The production unit of the De'ang ethnic
group is the family, and there is marked division of labor according
to sex and age. The farm tools used are bought from Han and Dai
regions. Generally speaking, the De'angs practice intensive farming
on flatland and on farms near the Han and Dai regions or in paddy
fields. Dry land is not cultivated meticulously.
In De'ang villages in the Dehong area,
the cultivated land used to be communally owned. The wasteland around
each village was also communally owned, but people could freely
open up the land for cultivating crops. If the land was left uncultivated,
it automatically reverted to communal ownership again. In later
times, the selling or mortgaging of paddy fields and gardens led
to the emergence of private ownership. As a result, most of the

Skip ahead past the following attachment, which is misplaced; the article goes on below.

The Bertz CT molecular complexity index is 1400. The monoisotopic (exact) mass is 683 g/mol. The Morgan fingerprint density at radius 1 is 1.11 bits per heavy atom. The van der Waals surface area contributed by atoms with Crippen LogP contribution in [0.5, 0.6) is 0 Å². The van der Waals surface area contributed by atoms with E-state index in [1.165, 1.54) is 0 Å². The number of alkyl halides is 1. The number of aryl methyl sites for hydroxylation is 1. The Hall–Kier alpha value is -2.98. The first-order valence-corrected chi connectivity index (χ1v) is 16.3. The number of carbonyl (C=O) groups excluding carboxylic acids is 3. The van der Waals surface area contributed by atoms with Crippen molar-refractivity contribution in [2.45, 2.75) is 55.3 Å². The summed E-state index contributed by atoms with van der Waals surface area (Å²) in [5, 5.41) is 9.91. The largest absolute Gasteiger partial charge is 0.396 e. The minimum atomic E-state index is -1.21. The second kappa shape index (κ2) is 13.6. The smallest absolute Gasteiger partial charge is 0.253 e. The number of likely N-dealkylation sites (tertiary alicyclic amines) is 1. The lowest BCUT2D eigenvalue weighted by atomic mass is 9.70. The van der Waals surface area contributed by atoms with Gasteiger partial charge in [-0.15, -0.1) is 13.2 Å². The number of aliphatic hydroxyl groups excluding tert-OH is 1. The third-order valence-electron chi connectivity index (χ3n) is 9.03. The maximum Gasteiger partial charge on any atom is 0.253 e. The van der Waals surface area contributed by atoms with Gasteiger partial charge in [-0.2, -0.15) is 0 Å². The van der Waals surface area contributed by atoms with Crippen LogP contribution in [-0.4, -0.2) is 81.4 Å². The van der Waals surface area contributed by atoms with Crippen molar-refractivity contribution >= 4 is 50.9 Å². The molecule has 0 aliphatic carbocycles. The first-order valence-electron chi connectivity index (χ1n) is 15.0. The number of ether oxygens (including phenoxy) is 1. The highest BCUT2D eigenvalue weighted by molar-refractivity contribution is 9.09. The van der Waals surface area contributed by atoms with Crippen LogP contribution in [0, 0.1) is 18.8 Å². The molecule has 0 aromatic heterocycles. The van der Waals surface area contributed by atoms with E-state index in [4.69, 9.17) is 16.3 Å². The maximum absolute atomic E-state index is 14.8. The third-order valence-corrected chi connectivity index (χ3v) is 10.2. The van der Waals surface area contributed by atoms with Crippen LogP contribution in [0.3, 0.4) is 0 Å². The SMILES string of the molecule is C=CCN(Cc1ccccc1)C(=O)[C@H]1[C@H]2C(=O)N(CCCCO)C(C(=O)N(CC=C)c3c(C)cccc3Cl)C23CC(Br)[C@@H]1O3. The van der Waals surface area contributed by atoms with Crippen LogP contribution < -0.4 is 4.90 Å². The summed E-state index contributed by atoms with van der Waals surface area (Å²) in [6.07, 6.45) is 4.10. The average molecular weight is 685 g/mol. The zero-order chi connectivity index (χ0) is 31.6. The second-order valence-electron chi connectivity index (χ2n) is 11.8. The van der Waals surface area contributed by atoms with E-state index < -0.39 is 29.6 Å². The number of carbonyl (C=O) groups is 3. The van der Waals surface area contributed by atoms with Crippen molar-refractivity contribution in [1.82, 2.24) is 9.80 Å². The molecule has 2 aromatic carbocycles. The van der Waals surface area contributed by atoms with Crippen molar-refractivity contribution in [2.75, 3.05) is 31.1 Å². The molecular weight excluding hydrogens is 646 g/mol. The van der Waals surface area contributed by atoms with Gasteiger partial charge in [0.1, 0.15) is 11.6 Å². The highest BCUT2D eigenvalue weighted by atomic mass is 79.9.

paddy fields came into the possession of Han landlords, rich peasants
and Dai headmen.
Without either draught animals or funds,
and burdened down with taxes and debts, the De'angs could not open
up hillside land and gradually became the tenants or farmhands of
the landlords, rich peasants and headmen. Many cut firewood, burned
charcoal and wove in the off-hours to make ends meet.
In the Zhenkang Prefecture, which had
plenty of dry land and little paddy land, private ownership of land
and usury had been uncommon. Yet feudal ownership and tenancy show
such traces of communal ownership of land as strict demarcation
lines between the land of different villages and clearly-marked
signs between communally owned land, woods and small privately owned